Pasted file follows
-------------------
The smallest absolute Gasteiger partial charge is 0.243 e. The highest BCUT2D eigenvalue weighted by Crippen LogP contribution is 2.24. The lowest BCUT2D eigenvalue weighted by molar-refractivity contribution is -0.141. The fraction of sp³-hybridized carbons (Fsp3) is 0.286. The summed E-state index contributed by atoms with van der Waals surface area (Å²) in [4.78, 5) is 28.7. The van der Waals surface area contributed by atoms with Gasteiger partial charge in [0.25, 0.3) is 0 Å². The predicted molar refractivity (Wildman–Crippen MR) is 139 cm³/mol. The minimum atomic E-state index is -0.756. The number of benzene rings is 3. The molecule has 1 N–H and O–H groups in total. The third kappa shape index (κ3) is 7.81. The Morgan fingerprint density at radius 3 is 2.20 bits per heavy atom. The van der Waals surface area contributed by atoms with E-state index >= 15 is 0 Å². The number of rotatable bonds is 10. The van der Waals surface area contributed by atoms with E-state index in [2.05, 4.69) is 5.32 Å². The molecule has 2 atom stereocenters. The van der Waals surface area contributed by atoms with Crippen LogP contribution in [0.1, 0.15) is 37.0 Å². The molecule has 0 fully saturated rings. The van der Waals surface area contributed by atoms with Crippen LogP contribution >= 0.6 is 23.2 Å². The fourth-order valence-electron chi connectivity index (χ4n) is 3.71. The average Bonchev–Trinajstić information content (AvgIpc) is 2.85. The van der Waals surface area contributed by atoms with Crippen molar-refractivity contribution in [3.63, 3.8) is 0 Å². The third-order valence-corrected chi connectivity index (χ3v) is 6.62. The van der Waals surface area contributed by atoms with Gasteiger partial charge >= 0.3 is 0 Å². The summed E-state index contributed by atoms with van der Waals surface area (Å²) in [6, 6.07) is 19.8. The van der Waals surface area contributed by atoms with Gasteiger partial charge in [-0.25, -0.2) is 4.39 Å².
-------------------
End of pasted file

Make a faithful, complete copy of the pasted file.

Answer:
The smallest absolute Gasteiger partial charge is 0.243 e. The highest BCUT2D eigenvalue weighted by Crippen LogP contribution is 2.24. The lowest BCUT2D eigenvalue weighted by molar-refractivity contribution is -0.141. The fraction of sp³-hybridized carbons (Fsp3) is 0.286. The summed E-state index contributed by atoms with van der Waals surface area (Å²) in [4.78, 5) is 28.7. The van der Waals surface area contributed by atoms with Gasteiger partial charge in [0.25, 0.3) is 0 Å². The predicted molar refractivity (Wildman–Crippen MR) is 139 cm³/mol. The minimum atomic E-state index is -0.756. The number of benzene rings is 3. The molecule has 1 N–H and O–H groups in total. The third kappa shape index (κ3) is 7.81. The Morgan fingerprint density at radius 3 is 2.20 bits per heavy atom. The van der Waals surface area contributed by atoms with E-state index >= 15 is 0 Å². The number of rotatable bonds is 10. The van der Waals surface area contributed by atoms with E-state index in [2.05, 4.69) is 5.32 Å². The molecule has 2 atom stereocenters. The van der Waals surface area contributed by atoms with Crippen LogP contribution in [0.1, 0.15) is 37.0 Å². The molecule has 0 fully saturated rings. The van der Waals surface area contributed by atoms with Crippen LogP contribution >= 0.6 is 23.2 Å². The fourth-order valence-electron chi connectivity index (χ4n) is 3.71. The average Bonchev–Trinajstić information content (AvgIpc) is 2.85. The van der Waals surface area contributed by atoms with Crippen molar-refractivity contribution in [3.63, 3.8) is 0 Å². The third-order valence-corrected chi connectivity index (χ3v) is 6.62. The van der Waals surface area contributed by atoms with Gasteiger partial charge >= 0.3 is 0 Å². The summed E-state index contributed by atoms with van der Waals surface area (Å²) in [6, 6.07) is 19.8. The van der Waals surface area contributed by atoms with Gasteiger partial charge in [-0.25, -0.2) is 4.39 Å².